4. Keep an eye on your credit report
Your credit history can affect your car insurance rates in some states. Insurance companies use credit history as one of the factors to determine rates. If you have a good credit history and pay your bills on time, it can help you get lower auto and home insurance rates. A study by Insurance.com showed that on average, drivers with good credit pay 17% less than those with fair credit and 67% less than those with poor credit. However, if you have poor credit, don’t worry, there are ways to improve your credit and lower your car insurance costs. Tips for this can be found in the Car insurance guide for bad credit.
5. Drive safely
If you have had no accidents or traffic violations in the last three to five years, you may be eligible for a price break on your car insurance policy. A single speeding ticket can result in an 11-13% increase in your car insurance rates, depending on the speed you were driving, the speed limit, and the laws of your state.
6. Buy a safe car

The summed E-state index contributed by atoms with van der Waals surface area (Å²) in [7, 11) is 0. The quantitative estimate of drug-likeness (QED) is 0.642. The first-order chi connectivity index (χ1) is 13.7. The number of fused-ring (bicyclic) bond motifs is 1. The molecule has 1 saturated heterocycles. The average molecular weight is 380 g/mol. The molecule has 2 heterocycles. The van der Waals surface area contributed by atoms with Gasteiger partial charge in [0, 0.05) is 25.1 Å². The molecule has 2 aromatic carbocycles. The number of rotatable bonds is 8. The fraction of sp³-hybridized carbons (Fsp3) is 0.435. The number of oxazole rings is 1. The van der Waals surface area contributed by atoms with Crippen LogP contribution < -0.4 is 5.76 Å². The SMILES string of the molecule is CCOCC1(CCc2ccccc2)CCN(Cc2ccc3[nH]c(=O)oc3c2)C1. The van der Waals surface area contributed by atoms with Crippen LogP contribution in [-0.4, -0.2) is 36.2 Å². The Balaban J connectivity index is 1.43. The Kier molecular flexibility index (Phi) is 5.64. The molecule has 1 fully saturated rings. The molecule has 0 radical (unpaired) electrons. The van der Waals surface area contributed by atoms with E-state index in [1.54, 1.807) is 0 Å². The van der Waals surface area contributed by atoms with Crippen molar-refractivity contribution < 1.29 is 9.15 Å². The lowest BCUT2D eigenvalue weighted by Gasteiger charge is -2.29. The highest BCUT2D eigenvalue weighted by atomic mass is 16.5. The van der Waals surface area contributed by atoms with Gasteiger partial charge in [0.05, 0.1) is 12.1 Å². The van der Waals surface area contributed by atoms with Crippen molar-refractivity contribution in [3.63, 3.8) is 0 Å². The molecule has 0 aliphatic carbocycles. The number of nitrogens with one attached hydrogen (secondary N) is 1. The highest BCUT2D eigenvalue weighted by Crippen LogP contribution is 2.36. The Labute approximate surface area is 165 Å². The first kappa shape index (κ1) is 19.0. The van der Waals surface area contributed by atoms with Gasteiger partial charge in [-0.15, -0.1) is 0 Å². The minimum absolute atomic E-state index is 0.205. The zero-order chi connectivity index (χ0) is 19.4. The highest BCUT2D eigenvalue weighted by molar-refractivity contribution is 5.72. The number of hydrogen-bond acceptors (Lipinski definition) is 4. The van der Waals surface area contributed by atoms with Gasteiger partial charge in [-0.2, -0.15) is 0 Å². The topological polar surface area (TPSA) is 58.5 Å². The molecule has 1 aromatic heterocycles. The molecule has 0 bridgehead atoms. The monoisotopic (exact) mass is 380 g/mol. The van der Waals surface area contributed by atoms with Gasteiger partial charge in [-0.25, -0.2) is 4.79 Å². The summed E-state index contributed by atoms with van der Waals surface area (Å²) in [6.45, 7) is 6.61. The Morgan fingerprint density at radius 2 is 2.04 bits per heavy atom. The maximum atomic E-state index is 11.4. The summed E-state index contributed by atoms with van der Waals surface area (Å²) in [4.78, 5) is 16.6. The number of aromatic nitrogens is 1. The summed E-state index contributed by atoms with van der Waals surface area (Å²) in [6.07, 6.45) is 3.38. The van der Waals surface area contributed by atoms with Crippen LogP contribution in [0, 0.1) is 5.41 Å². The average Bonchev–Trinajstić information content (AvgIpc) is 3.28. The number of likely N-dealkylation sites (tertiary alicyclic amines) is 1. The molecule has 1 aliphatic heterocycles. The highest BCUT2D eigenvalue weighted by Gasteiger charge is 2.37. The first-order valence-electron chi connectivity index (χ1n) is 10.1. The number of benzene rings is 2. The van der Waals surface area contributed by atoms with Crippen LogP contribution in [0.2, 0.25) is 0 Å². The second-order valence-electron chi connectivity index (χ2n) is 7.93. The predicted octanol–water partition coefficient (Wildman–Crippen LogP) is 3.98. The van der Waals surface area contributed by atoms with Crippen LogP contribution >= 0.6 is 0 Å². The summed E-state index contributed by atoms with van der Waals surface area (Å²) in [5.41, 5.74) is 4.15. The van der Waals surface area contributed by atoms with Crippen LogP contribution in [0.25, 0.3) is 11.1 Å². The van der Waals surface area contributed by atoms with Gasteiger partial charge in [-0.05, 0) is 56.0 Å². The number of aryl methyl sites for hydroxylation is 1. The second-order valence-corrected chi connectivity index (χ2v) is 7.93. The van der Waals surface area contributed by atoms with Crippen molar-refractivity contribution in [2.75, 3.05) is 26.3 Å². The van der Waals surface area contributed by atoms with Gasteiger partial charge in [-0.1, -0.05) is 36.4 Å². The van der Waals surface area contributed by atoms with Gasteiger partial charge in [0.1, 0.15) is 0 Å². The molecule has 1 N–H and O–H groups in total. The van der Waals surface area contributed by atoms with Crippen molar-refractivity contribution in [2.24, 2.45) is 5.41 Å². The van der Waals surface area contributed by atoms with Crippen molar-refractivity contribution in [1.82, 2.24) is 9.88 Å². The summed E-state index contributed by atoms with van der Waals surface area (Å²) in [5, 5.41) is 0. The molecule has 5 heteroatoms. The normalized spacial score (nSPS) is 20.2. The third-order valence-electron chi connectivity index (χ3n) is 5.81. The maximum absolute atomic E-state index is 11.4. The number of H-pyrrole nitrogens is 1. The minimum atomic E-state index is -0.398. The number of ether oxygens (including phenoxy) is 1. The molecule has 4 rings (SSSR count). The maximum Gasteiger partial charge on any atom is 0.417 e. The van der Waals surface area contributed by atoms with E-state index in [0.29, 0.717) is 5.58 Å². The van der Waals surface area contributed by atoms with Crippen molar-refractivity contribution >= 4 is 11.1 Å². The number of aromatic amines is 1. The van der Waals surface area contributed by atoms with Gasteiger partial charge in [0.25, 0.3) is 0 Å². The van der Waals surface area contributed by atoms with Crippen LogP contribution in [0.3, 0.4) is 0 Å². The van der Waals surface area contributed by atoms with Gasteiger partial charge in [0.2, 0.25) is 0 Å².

Car insurance rates are largely determined by the risk associated with a particular car model. Factors such as the number of claims filed by drivers of the car model, as well as its safety features, are taken into account when calculating rates. To find out how safe a vehicle is and what crash-avoidance safety features it has, drivers can visit the Insurance Institute for Highway Safety’s Vehicle Safety Ratings page.
7. Bundle with home insurance
There are a few key factors that influence these discounts. First, the insurance companies consider married drivers and homeowners to be lower-risk individuals, which means they file fewer claims and receive less discounts. However, if you own your home, you can save even more by purchasing your home insurance and auto insurance from the same provider.
8. Pay-in-full discount
If you pay your car insurance policy premium up front and in full, before the policy effective date you usually get a 5 percent to 10 percent discount.